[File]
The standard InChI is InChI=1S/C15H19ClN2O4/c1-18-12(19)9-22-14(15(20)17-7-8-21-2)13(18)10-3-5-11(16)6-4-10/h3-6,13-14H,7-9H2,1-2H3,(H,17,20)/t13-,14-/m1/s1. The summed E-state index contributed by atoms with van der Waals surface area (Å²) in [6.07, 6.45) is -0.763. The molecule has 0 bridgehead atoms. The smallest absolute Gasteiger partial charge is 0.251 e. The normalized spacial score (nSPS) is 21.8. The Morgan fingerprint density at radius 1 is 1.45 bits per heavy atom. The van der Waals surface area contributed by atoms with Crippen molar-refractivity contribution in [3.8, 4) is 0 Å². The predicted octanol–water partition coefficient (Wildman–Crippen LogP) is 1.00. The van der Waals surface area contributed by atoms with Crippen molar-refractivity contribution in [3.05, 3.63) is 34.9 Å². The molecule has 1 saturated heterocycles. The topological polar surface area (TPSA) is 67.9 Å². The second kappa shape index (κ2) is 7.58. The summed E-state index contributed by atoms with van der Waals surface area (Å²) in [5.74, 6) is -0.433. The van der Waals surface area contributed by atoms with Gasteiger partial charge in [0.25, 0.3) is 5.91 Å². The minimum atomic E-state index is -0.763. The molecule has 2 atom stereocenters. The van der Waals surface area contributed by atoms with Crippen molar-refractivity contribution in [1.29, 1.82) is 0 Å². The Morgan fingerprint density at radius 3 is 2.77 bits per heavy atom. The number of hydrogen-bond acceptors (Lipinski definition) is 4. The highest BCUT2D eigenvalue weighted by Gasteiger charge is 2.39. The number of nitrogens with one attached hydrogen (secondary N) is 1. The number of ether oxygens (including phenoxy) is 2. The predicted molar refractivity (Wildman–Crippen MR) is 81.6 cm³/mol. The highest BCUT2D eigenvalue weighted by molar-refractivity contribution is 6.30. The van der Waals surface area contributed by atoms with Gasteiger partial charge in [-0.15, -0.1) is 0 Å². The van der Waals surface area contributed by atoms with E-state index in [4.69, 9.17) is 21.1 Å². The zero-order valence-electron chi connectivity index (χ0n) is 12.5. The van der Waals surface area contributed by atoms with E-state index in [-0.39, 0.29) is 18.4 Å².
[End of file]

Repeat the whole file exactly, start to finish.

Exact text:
The standard InChI is InChI=1S/C15H19ClN2O4/c1-18-12(19)9-22-14(15(20)17-7-8-21-2)13(18)10-3-5-11(16)6-4-10/h3-6,13-14H,7-9H2,1-2H3,(H,17,20)/t13-,14-/m1/s1. The summed E-state index contributed by atoms with van der Waals surface area (Å²) in [6.07, 6.45) is -0.763. The molecule has 0 bridgehead atoms. The smallest absolute Gasteiger partial charge is 0.251 e. The normalized spacial score (nSPS) is 21.8. The Morgan fingerprint density at radius 1 is 1.45 bits per heavy atom. The van der Waals surface area contributed by atoms with Crippen molar-refractivity contribution in [3.8, 4) is 0 Å². The predicted octanol–water partition coefficient (Wildman–Crippen LogP) is 1.00. The van der Waals surface area contributed by atoms with Crippen molar-refractivity contribution in [3.05, 3.63) is 34.9 Å². The molecule has 1 saturated heterocycles. The topological polar surface area (TPSA) is 67.9 Å². The second kappa shape index (κ2) is 7.58. The summed E-state index contributed by atoms with van der Waals surface area (Å²) in [5.74, 6) is -0.433. The van der Waals surface area contributed by atoms with Gasteiger partial charge in [0.25, 0.3) is 5.91 Å². The minimum atomic E-state index is -0.763. The molecule has 2 atom stereocenters. The van der Waals surface area contributed by atoms with Crippen molar-refractivity contribution in [1.29, 1.82) is 0 Å². The Morgan fingerprint density at radius 3 is 2.77 bits per heavy atom. The number of hydrogen-bond acceptors (Lipinski definition) is 4. The highest BCUT2D eigenvalue weighted by Gasteiger charge is 2.39. The number of nitrogens with one attached hydrogen (secondary N) is 1. The number of ether oxygens (including phenoxy) is 2. The predicted molar refractivity (Wildman–Crippen MR) is 81.6 cm³/mol. The highest BCUT2D eigenvalue weighted by molar-refractivity contribution is 6.30. The van der Waals surface area contributed by atoms with Gasteiger partial charge in [-0.15, -0.1) is 0 Å². The van der Waals surface area contributed by atoms with E-state index in [4.69, 9.17) is 21.1 Å². The zero-order valence-electron chi connectivity index (χ0n) is 12.5. The van der Waals surface area contributed by atoms with E-state index in [-0.39, 0.29) is 18.4 Å².